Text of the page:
More than half of students believe that if they work hard, they can influence the direction of changes in the world. However, over 1/3 of them do not share this conviction.

The study shows that students are active and ready to act to change the surrounding reality.

Most students (60 percent) believe that responsible consumer choices are important. According to the surveyed students, political activity (50 percent) and activism/volunteering (43 percent) also have a strong influence on the environment.

Despite the declared activity, students are afraid of taking the lead, taking responsibility for others, for the local community, for the world. The researchers said: “This is due to low mental resilience. This is the trait most poorly assessed by the students themselves, one that is extremely important in today's world.”

During the pandemic, broadly understood resistance to stress turned out to be a significant trait. The report found that: “When faced with the challenges of everyday life, overstimulation, excess of content and tasks, many young people have a lower ability to cope with difficult situations, and sometimes even everyday ones. In addition, the change of place of residence, which is a frequent experience for students, is a great source of stress.”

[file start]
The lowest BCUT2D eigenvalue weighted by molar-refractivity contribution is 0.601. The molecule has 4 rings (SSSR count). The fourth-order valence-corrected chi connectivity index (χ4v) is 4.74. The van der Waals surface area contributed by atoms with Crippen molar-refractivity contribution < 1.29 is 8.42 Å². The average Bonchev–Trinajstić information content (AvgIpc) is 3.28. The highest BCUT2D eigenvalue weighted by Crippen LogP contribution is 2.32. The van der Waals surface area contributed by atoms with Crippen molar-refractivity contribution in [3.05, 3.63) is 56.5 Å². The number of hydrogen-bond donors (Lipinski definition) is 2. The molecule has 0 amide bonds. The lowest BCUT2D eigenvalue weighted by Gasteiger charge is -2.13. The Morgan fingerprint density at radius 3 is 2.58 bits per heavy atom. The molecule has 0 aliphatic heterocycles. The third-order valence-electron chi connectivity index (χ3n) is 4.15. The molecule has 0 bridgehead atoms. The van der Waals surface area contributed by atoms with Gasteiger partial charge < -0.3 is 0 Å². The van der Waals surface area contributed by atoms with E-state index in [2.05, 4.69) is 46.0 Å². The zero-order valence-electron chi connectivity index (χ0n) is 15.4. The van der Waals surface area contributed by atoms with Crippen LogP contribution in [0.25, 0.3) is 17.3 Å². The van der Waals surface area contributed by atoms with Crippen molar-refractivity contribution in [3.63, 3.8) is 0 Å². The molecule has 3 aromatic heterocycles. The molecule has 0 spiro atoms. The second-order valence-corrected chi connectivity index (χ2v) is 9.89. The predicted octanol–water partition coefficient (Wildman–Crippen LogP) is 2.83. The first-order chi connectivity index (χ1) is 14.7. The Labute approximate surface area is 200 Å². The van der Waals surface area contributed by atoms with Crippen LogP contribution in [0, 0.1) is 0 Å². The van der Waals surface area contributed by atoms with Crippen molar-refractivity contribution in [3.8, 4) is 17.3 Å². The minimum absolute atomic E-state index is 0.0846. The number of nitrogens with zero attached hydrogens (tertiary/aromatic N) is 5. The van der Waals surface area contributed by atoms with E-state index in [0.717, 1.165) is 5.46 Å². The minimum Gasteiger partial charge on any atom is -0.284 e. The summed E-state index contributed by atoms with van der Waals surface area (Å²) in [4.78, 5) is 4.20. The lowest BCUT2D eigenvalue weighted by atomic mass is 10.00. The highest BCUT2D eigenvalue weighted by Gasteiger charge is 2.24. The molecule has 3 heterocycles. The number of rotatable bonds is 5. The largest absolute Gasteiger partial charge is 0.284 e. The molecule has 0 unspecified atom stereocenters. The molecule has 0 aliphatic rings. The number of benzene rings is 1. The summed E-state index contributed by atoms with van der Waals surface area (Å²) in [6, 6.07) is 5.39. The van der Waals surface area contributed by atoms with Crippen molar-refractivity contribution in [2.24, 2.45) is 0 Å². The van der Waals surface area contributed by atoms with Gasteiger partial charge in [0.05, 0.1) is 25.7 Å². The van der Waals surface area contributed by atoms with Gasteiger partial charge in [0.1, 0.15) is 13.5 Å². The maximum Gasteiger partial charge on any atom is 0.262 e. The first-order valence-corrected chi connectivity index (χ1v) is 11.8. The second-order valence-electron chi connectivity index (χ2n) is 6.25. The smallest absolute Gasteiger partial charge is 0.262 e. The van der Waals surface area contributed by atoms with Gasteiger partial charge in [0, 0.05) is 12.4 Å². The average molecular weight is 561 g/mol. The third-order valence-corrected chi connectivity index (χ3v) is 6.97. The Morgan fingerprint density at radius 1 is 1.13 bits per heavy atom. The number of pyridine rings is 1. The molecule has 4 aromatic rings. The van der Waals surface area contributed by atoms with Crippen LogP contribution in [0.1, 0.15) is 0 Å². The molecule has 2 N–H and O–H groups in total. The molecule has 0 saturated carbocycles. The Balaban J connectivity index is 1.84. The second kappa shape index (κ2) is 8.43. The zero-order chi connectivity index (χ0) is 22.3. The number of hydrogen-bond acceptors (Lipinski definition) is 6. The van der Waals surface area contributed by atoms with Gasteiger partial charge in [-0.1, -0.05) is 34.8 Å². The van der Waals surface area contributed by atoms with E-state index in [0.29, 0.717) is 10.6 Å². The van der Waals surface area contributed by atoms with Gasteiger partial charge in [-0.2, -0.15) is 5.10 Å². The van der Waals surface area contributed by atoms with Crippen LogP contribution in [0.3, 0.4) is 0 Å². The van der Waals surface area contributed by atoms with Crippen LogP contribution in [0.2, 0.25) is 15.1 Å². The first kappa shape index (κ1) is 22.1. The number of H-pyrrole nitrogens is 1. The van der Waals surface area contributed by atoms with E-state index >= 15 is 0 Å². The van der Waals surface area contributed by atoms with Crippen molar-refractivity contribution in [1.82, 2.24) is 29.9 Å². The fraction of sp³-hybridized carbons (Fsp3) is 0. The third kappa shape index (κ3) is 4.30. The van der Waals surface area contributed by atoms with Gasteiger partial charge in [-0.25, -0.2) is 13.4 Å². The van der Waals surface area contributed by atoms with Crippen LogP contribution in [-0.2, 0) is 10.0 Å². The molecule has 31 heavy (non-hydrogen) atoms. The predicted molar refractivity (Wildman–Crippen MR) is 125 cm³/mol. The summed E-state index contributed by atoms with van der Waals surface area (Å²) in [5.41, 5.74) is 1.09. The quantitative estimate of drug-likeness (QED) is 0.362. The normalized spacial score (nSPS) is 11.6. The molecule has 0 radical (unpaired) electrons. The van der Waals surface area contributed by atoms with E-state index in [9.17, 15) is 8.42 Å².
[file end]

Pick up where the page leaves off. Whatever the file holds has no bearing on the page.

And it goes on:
The study shows, however, that Generation Z is very good at empathy, cooperation and critical and logical thinking.

Students live in a VUCA world - this is the name given to the present-day reality, in which the sense of stability is illusory, because this world is characterized by constant change and uncertainty. This world requires us to be flexible, constantly learn new skills and stimulate creativity. However, the authors of the study point out, “such variability of the modern world does not scare students, but rather gives them motivation.”

The acronym VUCA was introduced by the U.S. Army War College to describe the more volatile, uncertain, complex and ambiguous multilateral world. Despite their goals, soldiers should not make long-term plans. The key skill was to closely observe and respond to the current situation.

The authors of the report identify 10 trends that illustrate the challenges of today's world that Generation Z is facing, and represent the answer to the question: what will the world be like in the future? These are: 'Changing the role of formal education', 'Emphasis on the development of soft skills', 'Hybrid life', 'Digitisation of further areas of our life', 'Focus on results and deepwork', 'Work-life balance and flexibility', 'Individualisation and democratisation', 'Caring for the environment', 'Changing the leadership model' and 'UN goals - a certain plan in a world of uncertainty'.

The authors of the report advise students to see their success in self-improvement, studying and language skills, but not to forget about transversal competences, the essence of which is being in touch, relationship and dialogue with oneself, with others and with the world. These skills allow to understand and keep up with the changing environment.

The full text of the report is available on the University of Warsaw Incubator website.